The Malta Kids Directory top tips for Home Schooling - Malta Baby & Kids

The Malta Kids Directory top tips for Home Schooling

When Malta announced the closure of schools, amid pressure from concerned parents, on March 13th, a collective cheer from children of school going age went up across the islands. Once the reality of distance learning hit our shores, a chasm between how independent, religious and state schools handled the challenge became increasingly apparent.

Independent schools were first in line to organise their e-learning classes to be up-and-running on a full timetable within a week. Church schools needed more time to regroup, and were wary of putting pressure on their less technical members of staff- leaving it up to the individual teacher to choose their preferred platform- recorded YouTube lessons, the now ubiquitous Zoom or Microsoft teams. State schools were keen to reach out, but experienced a truancy problem which made it harder to gauge whether students were physically present after they had logged in, for which a webcam solution was eventually found.

Parents, on the other hand, scrambled to get on board with their new distance learning roles. The team at Malta Kids Directory set aside some important factors to bear in mind, for the final stretch, compiled from feedback given by our loyal community of followers.

As one of the parents (no prizes for guessing which!) committed to WFH for the duration of the scholastic year in order to oversee their children's distance learning needs, it became increasingly apparent that six hours of schoolwork just wasn't feasible in a homeschool environment. Realistically, set a schedule for four hours- or work until noon- of e-learning with allowances for procrastination- toilet breaks, Fortnite bites and snack attacks.Set up a shared diary to add reminders for online classes, assemblies and checking homework as you accept your new role as personal assistant to your kids.


Would your teens be permitted to take their beloved mobiles to school? Don't think so! Agree with them to leave the devices where they won't be tempted to check them with every pinging notification. Separate younger children, who tend to be more boisterous during online classes, from older tweens who need their space. Foster a quiet work environment for yourself, which in turn encourages the kids to remember that it's noses to the grindstone time.


When boredom sets in tummies rumble- avoid becoming frustrated during your working hours by setting up the buffet on the kitchen counter upon waking. Prepare a substantial breakfast- Oatibix with fruit puree, chocolate milk, banana yogurt, Actimel, a banana and a peanut butter toastie accompanied by a smoothie should keep the hunger at bay for an hour or so! Wash and chop three types of favourite fruit- banana, strawberries and sweet seedless grapes are a winner. Make like a pro and prep the ingredients for lunch- whisk the eggs for omlette, marinade the chicken breasts and pound the steak. Go for a hands off approach to lunch, in order to maximise time spent working from home, by opting for casseroles and roasts for the children's main meal.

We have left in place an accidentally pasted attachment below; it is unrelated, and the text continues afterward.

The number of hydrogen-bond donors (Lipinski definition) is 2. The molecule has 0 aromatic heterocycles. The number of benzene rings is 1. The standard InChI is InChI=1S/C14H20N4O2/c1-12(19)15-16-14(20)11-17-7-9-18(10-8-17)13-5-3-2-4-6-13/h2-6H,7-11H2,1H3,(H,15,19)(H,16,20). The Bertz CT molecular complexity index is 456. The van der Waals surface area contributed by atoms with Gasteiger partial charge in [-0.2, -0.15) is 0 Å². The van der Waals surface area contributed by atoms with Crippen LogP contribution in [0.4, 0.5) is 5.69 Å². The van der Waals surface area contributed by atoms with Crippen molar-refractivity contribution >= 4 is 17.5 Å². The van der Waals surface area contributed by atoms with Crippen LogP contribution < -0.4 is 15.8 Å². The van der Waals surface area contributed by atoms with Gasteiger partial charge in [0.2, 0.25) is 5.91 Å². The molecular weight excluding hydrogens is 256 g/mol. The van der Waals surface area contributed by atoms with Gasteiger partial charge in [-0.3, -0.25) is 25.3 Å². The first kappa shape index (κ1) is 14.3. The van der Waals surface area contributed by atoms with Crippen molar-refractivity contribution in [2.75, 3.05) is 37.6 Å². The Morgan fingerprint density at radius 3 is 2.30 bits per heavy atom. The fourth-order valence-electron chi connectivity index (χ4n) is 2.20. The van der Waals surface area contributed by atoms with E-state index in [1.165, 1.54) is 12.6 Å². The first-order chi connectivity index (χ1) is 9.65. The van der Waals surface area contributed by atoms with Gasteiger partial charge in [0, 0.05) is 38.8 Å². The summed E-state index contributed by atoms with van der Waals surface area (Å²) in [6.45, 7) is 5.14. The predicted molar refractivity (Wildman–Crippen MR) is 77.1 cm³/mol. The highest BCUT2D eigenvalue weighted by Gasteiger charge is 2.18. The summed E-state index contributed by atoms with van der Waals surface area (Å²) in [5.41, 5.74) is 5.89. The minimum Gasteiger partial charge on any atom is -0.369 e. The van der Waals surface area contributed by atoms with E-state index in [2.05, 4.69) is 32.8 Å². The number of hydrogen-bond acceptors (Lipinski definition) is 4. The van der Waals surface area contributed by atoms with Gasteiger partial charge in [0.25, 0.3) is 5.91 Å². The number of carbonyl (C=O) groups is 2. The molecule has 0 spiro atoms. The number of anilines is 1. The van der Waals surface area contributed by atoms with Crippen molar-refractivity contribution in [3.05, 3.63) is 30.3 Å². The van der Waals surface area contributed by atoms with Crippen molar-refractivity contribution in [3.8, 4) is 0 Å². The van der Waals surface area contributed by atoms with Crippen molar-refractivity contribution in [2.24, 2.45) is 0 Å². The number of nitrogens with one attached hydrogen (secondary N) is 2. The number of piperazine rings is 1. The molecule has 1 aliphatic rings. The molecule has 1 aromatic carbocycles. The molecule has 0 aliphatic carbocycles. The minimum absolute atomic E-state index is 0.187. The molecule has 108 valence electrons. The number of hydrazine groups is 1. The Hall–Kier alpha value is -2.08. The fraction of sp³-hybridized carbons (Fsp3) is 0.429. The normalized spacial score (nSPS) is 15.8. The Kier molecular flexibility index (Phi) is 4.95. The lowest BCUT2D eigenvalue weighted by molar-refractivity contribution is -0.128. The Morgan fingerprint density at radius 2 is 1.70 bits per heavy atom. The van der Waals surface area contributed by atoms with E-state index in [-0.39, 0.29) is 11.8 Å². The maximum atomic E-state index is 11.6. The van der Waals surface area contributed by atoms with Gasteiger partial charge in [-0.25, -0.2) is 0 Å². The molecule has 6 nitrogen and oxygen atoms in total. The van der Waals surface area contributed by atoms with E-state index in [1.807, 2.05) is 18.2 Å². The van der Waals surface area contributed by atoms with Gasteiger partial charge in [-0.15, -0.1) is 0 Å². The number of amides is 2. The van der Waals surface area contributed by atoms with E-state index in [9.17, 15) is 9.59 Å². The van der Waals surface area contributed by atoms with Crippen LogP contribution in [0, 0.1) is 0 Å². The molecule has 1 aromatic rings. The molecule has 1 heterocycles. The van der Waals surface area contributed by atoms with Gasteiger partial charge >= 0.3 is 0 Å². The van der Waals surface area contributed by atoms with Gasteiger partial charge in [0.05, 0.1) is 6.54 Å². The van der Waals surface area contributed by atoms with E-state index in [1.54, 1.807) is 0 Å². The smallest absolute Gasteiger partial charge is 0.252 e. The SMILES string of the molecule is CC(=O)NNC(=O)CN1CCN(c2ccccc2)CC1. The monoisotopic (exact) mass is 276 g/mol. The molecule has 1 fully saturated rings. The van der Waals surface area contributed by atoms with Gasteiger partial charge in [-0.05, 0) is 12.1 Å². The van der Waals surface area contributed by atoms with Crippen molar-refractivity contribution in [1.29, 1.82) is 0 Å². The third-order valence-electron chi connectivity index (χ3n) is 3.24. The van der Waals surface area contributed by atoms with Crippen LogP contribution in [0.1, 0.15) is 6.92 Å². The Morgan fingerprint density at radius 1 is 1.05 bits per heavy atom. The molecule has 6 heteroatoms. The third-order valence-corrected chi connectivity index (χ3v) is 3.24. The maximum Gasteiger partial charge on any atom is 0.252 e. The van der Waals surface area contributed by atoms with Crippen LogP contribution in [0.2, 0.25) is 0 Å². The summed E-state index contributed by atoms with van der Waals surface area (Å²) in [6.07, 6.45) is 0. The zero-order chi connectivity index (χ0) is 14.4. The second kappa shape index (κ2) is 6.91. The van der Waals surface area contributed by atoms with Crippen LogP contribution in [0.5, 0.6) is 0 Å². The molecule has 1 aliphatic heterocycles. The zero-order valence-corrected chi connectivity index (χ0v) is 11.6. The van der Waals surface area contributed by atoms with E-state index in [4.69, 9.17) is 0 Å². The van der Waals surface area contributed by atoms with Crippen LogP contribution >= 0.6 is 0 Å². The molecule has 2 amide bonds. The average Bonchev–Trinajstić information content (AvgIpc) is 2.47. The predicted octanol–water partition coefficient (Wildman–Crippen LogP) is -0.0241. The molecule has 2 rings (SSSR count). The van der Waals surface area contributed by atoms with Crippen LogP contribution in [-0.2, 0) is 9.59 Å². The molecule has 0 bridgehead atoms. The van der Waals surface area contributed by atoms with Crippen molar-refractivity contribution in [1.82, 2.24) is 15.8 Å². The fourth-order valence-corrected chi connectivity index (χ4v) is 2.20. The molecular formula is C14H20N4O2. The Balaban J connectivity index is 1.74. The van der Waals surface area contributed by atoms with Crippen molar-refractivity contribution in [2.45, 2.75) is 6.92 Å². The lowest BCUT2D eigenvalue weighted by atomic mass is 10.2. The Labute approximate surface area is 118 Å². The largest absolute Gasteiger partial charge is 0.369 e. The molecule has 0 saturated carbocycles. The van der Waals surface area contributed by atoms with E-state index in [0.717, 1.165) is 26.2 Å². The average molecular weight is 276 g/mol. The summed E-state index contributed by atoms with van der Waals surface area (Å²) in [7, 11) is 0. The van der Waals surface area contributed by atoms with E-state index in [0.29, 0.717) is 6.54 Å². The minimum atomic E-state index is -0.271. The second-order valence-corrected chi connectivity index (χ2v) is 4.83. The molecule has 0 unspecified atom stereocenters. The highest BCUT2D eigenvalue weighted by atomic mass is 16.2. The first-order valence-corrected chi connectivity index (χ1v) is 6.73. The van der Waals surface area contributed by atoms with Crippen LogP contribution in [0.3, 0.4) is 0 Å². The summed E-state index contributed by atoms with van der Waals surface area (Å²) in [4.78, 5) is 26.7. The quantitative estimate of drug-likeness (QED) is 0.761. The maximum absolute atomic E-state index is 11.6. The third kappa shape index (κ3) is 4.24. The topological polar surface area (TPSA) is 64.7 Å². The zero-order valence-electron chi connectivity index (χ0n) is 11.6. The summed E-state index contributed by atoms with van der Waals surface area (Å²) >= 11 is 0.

Although originally frustrating to be called away from a task which you are involved in to be questioned on algebra, acknowledge that you are the only point of reference who is readily on hand to answer the children's homework questions. Encourage them to reach out to their teachers, while supporting them in discovering how to overcome obstacles during their online schooling. Accept this as a time of connecting with your children on a deeper level, as you become more involved in the daily fundamentals of academia. A tool which our readers found useful to avoid the frustration of not completing the tasks which you had set out for yourself was waking earlier (if you are a lark) or working after the kids went to bed (for the night owls amongst us!). That way, you start the day feeling as though you're one step ahead of the game on the work front- which allows for the inevitable disruptions to the day to be tackled with patience and grace.

As conventional compulsory learning takes a hiatus, look for creative solutions to the concern that your children are being short-changed on their education. If they were due to sit for their MATSEC this year, you could suggest putting their time to good use by encouraging them to apply for the ECDL advanced course, who are conducting online exams locally. Tap into a wealth of online tools available for those reluctant readers- Audible are offering free audio books during the school shutdown period, and Merlin are giving a series Maltese audio books. Look out for play therapists and teachers offering free support during the school shutdown. iPhone users can send in homework through the notes app: simply open a new note, press the camera button, and the option to scan documents will pop up. Once the document is scanned you can email it with less bandwidth then a photo. Reach out to with any issues you encounter during your 'parent/teacher' experience. The Institute for Education are organising online sessions, with limited places, this Summer aimed to equip parents with learning tools.


And lastly, don't forget to dress decently if you don't want to be caught on a webcam prancing around in your birthday suit as you streak across your living room in the middle of a Zoom lesson much to your children's horror!